GarageBand and AudioBus

A new update to Apple’s GarageBand for iOS came out today which quietly ushered in an extremely cool new feature. That feature is first-class integration with AudioBus. You may be asking yourself, “what’s AudioBus?” Brother, let me spell it out for you.

Garage Band

Garage Band

Unlike operating systems like OS X and Windows, iOS doesn’t really support multiple applications in the same way a “traditional” desktop OS would. Almost grudgingly, Apple added a restricted version of multi-application concurrency in iOS 4. The architecture of iOS has never had the easy integration between applications that it’s older cousin, OS X, has had.

So when it came to audio apps on iOS, it was always tricky getting them to work together. On the desktop we can simply route audio through the built-in sound system or with AU plugins. But on iOS, the default posture of each application is to act, more or less, like a silo that stands alone. For music, this kind of sucks. If I have a rad patch setup on AmpKit that I want to record guitar with, I’d like to put it GarageBand. Maybe I have a cool drum-loop app that’s better than the loops I get with GarageBand. Gee, wouldn’t it be nice if I could somehow route these things?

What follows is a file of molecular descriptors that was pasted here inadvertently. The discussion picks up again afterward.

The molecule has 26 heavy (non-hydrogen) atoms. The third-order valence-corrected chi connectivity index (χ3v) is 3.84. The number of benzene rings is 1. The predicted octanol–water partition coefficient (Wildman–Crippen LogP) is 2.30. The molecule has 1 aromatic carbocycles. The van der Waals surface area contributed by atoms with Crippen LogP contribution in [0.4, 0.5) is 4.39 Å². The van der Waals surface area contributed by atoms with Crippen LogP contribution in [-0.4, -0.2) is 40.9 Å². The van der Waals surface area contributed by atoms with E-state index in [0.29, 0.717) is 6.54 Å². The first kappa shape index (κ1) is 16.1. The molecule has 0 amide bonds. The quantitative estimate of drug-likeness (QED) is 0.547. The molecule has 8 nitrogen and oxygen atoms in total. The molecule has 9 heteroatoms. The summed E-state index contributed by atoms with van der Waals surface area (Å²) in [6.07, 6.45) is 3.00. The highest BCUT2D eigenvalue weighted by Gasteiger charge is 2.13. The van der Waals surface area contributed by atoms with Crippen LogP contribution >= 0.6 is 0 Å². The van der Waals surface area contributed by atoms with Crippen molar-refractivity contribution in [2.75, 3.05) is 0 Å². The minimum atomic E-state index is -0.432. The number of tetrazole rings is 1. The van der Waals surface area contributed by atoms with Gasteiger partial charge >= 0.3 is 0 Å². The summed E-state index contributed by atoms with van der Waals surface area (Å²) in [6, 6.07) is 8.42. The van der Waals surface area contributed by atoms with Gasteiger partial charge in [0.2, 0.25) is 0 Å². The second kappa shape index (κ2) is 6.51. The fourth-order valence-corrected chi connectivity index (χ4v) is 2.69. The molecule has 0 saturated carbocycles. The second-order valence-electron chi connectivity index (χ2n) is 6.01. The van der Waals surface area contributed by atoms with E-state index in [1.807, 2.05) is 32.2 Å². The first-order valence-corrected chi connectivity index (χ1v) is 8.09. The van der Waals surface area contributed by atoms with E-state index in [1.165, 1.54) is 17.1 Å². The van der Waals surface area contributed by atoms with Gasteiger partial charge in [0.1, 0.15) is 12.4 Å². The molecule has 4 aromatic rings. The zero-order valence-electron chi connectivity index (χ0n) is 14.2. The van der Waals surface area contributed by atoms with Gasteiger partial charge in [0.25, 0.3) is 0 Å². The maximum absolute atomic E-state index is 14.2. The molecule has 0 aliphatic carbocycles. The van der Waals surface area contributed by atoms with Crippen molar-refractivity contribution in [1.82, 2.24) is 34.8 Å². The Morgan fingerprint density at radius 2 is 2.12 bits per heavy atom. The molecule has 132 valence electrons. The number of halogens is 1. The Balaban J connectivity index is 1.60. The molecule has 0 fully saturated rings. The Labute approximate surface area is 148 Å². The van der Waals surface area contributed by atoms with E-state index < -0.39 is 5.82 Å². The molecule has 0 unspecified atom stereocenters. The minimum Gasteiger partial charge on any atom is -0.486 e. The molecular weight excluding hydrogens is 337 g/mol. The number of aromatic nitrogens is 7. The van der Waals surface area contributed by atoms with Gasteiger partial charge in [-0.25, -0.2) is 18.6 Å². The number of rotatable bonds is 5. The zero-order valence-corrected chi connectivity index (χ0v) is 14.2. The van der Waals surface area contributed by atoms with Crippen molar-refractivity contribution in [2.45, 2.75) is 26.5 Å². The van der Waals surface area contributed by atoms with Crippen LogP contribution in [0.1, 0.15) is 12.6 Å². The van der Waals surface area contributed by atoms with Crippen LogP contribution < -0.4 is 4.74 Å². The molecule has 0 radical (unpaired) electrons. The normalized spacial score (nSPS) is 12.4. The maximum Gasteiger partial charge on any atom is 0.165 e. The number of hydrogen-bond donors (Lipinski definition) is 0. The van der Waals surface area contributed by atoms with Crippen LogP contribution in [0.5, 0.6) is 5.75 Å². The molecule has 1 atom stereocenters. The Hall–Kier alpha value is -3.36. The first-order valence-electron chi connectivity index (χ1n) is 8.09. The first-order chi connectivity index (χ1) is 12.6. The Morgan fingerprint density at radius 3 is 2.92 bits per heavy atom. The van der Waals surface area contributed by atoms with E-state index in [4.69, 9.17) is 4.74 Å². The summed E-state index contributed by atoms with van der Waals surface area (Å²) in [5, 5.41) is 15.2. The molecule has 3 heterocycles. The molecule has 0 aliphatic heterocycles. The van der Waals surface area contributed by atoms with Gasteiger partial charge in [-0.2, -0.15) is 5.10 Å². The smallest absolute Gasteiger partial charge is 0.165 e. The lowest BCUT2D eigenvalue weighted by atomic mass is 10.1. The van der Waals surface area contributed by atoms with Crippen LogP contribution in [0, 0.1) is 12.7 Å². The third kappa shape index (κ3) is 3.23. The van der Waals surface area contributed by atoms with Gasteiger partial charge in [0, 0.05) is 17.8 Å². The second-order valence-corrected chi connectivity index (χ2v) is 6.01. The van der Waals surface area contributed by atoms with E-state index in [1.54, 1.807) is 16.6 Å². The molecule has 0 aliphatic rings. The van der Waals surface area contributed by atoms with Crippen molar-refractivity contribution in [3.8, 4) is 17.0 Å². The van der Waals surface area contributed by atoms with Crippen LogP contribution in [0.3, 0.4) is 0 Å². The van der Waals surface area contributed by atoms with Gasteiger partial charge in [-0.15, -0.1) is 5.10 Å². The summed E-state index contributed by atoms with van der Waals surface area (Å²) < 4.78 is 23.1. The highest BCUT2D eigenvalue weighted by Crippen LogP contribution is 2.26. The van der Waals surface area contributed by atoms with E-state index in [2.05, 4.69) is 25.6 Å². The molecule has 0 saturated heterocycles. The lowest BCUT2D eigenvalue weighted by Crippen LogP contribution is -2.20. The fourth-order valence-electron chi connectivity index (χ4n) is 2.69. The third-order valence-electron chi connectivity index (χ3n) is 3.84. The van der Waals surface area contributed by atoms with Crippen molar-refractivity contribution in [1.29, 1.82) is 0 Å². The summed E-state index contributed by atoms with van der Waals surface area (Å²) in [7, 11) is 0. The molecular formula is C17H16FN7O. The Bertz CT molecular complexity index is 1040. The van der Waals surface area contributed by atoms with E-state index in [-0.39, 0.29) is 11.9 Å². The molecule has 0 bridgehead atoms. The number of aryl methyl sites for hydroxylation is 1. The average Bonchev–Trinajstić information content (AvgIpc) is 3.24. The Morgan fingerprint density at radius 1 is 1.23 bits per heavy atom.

Enter AudioBus. It functions similar to an audio bus on a mixer, but for audio apps on iOS. You configure a chain of sources, effects and destinations. Any app that integrates the AudioBus SDK can play along. As of today, GarageBand has now joined the ranks of these apps that support this awesome feature. This is a BIG DEAL.

There are several DAWs on the App Store, but GarageBand is the one most people know, and probably has the best balance of power with ease-of-use. It also says something when Apple essentially blesses the ambitious, barely-within-the bounds architecture of AudioBus. Could this portend a future release of iOS where this is a first-class part of the OS? As both a musician and iOS developer, I salivate at the very propsect. Even if that doesn’t happen, just having this ability to route a huge number of third-party audio apps into GarageBand is a big step forward for my own personal, musical productivity.

I don’t plan on giving up my desktop Mac anytime soon for audio recording. But the future clearly lies with systems like iOS. It’s not fully there yet, but the writing is on the wall. This is a good step forward to pushing that change further along.